"The most important asset an employer has is its employees," said ASSE Regional Vice President Brian Clarke, CSP. "It is of paramount importance for employers to have and communicate with their employees plans and procedures aimed at increasing their safety."
Clarke pointed out there is a need for flexibility and for an understanding of all the hazards that exist and the ways of addressing these hazards. Emergency planning encompasses many kinds of risks, he noted, adding many ASSE members already built flexibility into their plans. "We advise others to do the same," said Clarke.
From OSHA to the Department of Homeland Security to the Red Cross to ASSE, there are many resources available to provide guidance on developing and implementing emergency plans. When reviewing these plans, companies must realize that all contingency plans must be flexible since each emergency has its own unique set of circumstances and risk.
"Safety professionals understand hazard and vulnerability analysis," Clarke added. "ASSE suggests businesses and all employers review their prepared plans with a new appreciation for the need to be flexible and begin to understand the kinds of hazards that can exist today and review these with their employees."
For example, for those employers housed in a high-rise building, OSHA suggests that appropriate exits, alarms, emergency lighting, communication systems and sprinkler systems are critical for employee safety. When designing and maintaining exits, it is essential to ensure that routes leading to the exits, as well as the areas beyond the exits, are accessible and free from materials or items that would impede individuals from easily and effectively evacuating.
"An emergency is not a time to plan, it is a time to react," Clarke said. "As occupational safety, health and environmental professionals do every day, you must look at what could be the possible risks and hazards and develop and implement a safety management plan that can be integrated into all areas. These include the workplace, the home, schools and while traveling."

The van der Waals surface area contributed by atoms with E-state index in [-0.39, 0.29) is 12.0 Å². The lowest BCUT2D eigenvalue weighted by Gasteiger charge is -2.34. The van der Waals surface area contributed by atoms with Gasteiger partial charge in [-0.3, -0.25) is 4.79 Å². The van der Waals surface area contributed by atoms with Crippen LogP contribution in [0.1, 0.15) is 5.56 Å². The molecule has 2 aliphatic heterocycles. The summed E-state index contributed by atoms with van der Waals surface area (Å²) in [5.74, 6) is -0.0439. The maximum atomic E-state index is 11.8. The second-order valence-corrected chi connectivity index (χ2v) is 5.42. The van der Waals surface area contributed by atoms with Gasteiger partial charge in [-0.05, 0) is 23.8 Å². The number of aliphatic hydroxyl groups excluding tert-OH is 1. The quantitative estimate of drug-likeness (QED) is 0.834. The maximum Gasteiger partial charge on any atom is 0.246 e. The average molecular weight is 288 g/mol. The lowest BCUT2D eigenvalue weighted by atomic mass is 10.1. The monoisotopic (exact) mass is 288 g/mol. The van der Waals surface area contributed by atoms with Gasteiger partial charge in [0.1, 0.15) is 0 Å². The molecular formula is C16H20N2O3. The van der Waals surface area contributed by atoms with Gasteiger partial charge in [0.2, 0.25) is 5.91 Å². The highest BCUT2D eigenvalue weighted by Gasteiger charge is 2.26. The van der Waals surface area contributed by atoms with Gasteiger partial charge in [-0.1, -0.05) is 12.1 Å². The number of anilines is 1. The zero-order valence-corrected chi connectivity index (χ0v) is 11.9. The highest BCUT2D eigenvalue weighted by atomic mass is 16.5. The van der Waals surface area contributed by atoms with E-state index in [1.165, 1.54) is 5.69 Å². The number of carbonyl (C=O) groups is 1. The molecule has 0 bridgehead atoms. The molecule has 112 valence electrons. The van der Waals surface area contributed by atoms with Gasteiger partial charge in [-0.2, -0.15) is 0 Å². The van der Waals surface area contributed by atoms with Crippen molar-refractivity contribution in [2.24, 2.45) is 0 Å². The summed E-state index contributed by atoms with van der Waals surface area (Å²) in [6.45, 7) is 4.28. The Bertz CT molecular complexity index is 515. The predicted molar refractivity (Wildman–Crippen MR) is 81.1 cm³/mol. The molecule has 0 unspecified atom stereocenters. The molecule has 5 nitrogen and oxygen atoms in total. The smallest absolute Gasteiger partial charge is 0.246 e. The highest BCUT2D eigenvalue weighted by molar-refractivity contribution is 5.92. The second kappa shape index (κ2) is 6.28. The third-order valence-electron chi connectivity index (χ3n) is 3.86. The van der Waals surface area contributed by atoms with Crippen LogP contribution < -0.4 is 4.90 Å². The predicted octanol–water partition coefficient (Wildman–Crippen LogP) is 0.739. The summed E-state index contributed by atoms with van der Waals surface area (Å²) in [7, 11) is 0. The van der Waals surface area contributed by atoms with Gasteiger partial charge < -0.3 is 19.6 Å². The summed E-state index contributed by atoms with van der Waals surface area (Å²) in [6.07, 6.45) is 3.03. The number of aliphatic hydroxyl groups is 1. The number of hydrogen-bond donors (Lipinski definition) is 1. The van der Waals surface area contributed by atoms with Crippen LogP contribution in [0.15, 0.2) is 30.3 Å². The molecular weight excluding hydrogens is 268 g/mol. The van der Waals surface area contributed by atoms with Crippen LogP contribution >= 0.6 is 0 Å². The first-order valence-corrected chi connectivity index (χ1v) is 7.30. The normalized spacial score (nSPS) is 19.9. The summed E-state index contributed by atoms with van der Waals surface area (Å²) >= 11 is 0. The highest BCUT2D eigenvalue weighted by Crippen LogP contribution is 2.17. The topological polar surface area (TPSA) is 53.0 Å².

State and local building code officials can help employers ensure that the building's design and safety systems are adequate. Preparing in advance to safely evacuate the building is critical to the safety of employees who work there. Before an emergency occurs, OSHA suggests that employees in high-rise buildings should:
- Be familiar with the worksite's emergency evacuation plan;
- Know the pathway to at least two alternative exits from every room/area at the workplace;
- Recognize the sound/signaling method of the fire/evacuation alarms;
- Know who to contact in an emergency and how to contact them;
- Know how many desks or cubicles are between the workstation and two of the nearest exits so escape in the dark is possible if necessary;
- Know where the fire/evacuation alarms are located and how to use them;
- Report damaged or malfunctioning safety systems and back-up systems.
Web sites with valuable contingency planning information include OSHA's suggested emergency preparedness, response and evacuation procedures at www.osha.gov/SLTC/smallbusiness/sec10.html and www.osha.gov/SLTC/etools/evacuation/alarms.html, the Department of Homeland Security Web site at www.ready.gov, the National Institute for Occupational Safety and Health at www.cdc.gov/niosh/topics/emres/chemagent.html, the Transportation Security Administration at www.tsa.gov, the American Red Cross at www.redcross.org, and the Federal Emergency Management Agency (FEMA) at www.fema.gov.